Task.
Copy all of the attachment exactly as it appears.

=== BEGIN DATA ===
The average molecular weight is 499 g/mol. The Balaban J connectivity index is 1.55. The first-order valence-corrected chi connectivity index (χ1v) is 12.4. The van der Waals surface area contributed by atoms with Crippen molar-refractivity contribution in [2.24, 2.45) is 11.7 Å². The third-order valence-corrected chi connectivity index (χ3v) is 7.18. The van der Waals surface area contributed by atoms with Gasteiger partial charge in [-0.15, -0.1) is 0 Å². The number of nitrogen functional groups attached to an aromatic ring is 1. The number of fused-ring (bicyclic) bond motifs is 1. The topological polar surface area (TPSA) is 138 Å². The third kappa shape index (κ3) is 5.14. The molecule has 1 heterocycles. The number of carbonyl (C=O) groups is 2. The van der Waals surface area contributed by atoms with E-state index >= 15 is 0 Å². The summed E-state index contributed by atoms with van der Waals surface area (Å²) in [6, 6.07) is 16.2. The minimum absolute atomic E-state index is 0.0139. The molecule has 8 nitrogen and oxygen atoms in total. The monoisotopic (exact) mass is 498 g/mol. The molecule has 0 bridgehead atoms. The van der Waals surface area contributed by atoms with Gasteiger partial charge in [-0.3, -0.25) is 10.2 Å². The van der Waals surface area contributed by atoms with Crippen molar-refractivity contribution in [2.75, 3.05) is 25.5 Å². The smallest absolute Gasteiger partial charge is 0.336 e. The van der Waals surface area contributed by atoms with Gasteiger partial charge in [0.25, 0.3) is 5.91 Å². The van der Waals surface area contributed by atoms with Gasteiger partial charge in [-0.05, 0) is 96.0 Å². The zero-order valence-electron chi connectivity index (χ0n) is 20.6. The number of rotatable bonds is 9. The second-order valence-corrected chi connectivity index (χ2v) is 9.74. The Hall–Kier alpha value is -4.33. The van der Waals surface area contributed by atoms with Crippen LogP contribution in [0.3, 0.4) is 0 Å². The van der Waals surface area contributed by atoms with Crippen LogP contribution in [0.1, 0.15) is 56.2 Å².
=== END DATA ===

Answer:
The average molecular weight is 499 g/mol. The Balaban J connectivity index is 1.55. The first-order valence-corrected chi connectivity index (χ1v) is 12.4. The van der Waals surface area contributed by atoms with Crippen molar-refractivity contribution in [2.24, 2.45) is 11.7 Å². The third-order valence-corrected chi connectivity index (χ3v) is 7.18. The van der Waals surface area contributed by atoms with Gasteiger partial charge in [-0.15, -0.1) is 0 Å². The number of nitrogen functional groups attached to an aromatic ring is 1. The number of fused-ring (bicyclic) bond motifs is 1. The topological polar surface area (TPSA) is 138 Å². The third kappa shape index (κ3) is 5.14. The molecule has 1 heterocycles. The number of carbonyl (C=O) groups is 2. The van der Waals surface area contributed by atoms with E-state index >= 15 is 0 Å². The summed E-state index contributed by atoms with van der Waals surface area (Å²) in [6, 6.07) is 16.2. The minimum absolute atomic E-state index is 0.0139. The molecule has 8 nitrogen and oxygen atoms in total. The monoisotopic (exact) mass is 498 g/mol. The molecule has 0 bridgehead atoms. The van der Waals surface area contributed by atoms with Gasteiger partial charge in [-0.3, -0.25) is 10.2 Å². The van der Waals surface area contributed by atoms with Crippen molar-refractivity contribution in [2.75, 3.05) is 25.5 Å². The smallest absolute Gasteiger partial charge is 0.336 e. The van der Waals surface area contributed by atoms with Gasteiger partial charge in [0.25, 0.3) is 5.91 Å². The van der Waals surface area contributed by atoms with Gasteiger partial charge in [-0.05, 0) is 96.0 Å². The zero-order valence-electron chi connectivity index (χ0n) is 20.6. The number of rotatable bonds is 9. The second-order valence-corrected chi connectivity index (χ2v) is 9.74. The Hall–Kier alpha value is -4.33. The van der Waals surface area contributed by atoms with Crippen LogP contribution in [0.3, 0.4) is 0 Å². The van der Waals surface area contributed by atoms with Crippen LogP contribution in [0.1, 0.15) is 56.2 Å².